A New York City church has stirred controversy among members of the LGBT community because a sign at its location says Jesus Christ would have stoned homosexuals.
ATLAH World Missionary Church in Harlem recently posted the sign that reads: "Jesus Would Stone Homos. … Stoning is Still the Law," and includes a few scripture citations below.
James David Manning, pastor at ATLAH, told The Christian Post that the message was put up over a week ago in order to counter the "flat out lies" of LGBT activists regarding Jesus and the Bible. more >>
The Church of Jesus Christ of Latter-day Saints said on Monday that a Mormon women's group calling on the church to accept female ordination will not be allowed to protest on temple property during a church conference in April.
Ordain Women, a group of LDS Women that describes itself as "a space for Mormon women to articulate issues of gender inequality" with the goal of publicly calling "attention to the need for the ordination of Mormon women to the priesthood," is organizing the Salt Lake City protest on April 5, an event the group also sponsored last year.
The church announced their decision in a statement, arguing that "activist events like this detract from the sacred environment of Temple Square and the spirit of harmony sought at General Conference. Please reconsider." more >>
BAGHDAD — Human rights groups have condemned an Iraqi bill that would permit girls younger than nine from the country's majority Shiite population to marry.
"Passage of the Jaafari law would be a disastrous and discriminatory step backward for Iraq's women and girls," said Joe Stork, deputy Middle East and North Africa director at Human Rights Watch, in a statement. "This personal status law would only entrench Iraq's divisions while the government claims to support equal rights for all."
Known as the Jaafari Personal Status Law, the bill was approved by Iraq's Council of Ministers on Feb. 25, and would permit girls to marry, with their father being the only authority who could approve or deny the partnership. The proposed legislation would affect the country's Shiite population, which makes up between 65 and 70 percent of the country's 32 million people. more >>
A Michigan pastor has criticized Sports Illustrated's annual swimsuit edition for sexually degrading women and promoting unrealistic and unhealthy appearance expectations.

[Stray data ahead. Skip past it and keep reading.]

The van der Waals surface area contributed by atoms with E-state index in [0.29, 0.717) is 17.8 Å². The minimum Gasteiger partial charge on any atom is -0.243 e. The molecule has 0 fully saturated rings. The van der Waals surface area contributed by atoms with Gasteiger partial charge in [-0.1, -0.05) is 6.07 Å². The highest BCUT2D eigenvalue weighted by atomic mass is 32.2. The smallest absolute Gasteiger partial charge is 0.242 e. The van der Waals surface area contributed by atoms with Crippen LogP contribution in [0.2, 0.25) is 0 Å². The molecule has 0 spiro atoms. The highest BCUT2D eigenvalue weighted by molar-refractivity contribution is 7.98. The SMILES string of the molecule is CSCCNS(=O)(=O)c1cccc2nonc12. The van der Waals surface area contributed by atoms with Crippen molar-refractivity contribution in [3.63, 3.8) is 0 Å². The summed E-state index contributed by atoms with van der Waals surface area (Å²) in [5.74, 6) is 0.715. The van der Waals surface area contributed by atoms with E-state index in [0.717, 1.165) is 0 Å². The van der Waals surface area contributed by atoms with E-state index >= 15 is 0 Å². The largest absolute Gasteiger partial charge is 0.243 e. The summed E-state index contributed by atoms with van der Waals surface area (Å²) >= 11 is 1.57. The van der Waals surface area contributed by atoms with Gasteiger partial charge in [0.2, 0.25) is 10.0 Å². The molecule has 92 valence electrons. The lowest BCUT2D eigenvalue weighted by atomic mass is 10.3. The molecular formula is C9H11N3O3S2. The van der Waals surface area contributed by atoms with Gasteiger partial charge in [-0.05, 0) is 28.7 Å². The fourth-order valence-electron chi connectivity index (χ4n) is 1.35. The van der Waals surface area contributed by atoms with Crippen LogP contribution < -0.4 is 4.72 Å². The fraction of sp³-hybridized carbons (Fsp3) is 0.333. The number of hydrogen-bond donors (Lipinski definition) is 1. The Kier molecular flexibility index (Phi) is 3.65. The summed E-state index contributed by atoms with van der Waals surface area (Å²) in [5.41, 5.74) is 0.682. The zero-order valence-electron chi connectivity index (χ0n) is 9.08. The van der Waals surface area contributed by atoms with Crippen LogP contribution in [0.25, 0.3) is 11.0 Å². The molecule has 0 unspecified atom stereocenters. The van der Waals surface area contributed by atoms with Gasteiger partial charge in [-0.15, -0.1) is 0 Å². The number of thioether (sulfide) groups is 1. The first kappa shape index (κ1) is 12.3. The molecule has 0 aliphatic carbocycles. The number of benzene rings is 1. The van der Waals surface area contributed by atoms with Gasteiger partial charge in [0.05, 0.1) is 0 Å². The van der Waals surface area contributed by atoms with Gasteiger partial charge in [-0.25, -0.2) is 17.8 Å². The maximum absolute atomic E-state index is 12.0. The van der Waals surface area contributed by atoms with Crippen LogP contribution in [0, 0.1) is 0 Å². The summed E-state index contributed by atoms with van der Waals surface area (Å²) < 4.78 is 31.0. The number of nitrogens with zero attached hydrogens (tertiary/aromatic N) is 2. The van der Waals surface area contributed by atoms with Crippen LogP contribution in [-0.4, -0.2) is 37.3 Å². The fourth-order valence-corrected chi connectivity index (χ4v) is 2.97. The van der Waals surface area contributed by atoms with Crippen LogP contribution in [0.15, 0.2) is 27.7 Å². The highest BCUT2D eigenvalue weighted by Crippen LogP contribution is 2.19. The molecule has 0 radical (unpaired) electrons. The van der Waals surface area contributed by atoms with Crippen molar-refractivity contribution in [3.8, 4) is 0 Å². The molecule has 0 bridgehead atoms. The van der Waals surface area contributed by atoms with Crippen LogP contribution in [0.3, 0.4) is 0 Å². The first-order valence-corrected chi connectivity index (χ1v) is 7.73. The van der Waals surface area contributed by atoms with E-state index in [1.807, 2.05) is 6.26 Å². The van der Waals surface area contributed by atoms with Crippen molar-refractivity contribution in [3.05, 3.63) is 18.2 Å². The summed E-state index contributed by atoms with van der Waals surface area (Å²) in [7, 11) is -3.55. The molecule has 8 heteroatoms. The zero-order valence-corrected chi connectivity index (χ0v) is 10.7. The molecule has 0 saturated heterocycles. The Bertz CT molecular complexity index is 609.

Laurie Haller, a United Methodist minister in Birmingham, Mich., and 33-year subscriber of SI lambasted the magazine for promoting "women as sexual objects and reinforcing stereotypes of beauty."
"This attitude not only does not contribute to the health and welfare of girls and women, but it condones and even encourages men and boys to treat women as mere instruments of sexual pleasure," wrote Haller on her blog last month. more >>
Rave Ministries, an organization focused on teenage girls, will launch AprilRAVES next month, a 30-day challenge to commit to giving hand-written notes of encouragement to others.
Following the success of the ministry's "No Makeup November" campaign that attracted thousands to participate last year, the group of young women behind Rave wants to continue building a community of supportive girls. Their intent is to motivate one another amid the negativity they are exposed to through social media.
"We decided to make this campaign about writing notes because written words have extreme power. You can re-read them over and over again. On days when life is horrible and you feel all alone, you can pick up notes and read them and be reminded that the Lord made you for a purpose and someone noticed that," Becca Daniel, leader of the organization, told The Christian Post. more >>
Author Camille Paglia, a self-described "notorious Amazon feminist," recently said about today's gender-bending days "What you're seeing is how a civilization commits suicide" (referring to the demonization of men by aggressive feminism). She added that today's generation has "no models of manhood." It appears that the emotional lava flowing out of the volcanic reaction to broken male culture in the '60s is turning from bright orange to a hardened and desolate landscape of ash. The gender scenery is shifting again.
Our generation has seen monumental shifts in the roles men and women play. Television shows like "Father Know Best" exemplified a seemingly simpler era when men brought home the bacon for the women to fry it up in a pan. Along the way, a rise in feminism gave women opportunity, while seriously jeopardizing their feminine soul with illusions that they could better men than actual men. The collateral damage of this gender-bending experiment was that the nation's family unit has suffered, millions of children being raised without dads, men in retreat, and a titanic void of positive male role models.
We're living in a new masculinity age, that ironically, needs the best of old-fashioned male culture while jettisoning the thinking and behaviors that caused so many women and children to suffer for centuries. Men today have both a massive opportunity and a daunting challenge of picking up the slack for decades of retreat and withdrawal at a every level of relationship. The self-serving features of alpha male have been rejected. The over-soft and sensitive features of omega male created by feminism is now annoying to women. The hunt is on for a new blend of tough and tender, committed but compassionate, relational and rugged. Where's the model for that guy? more >>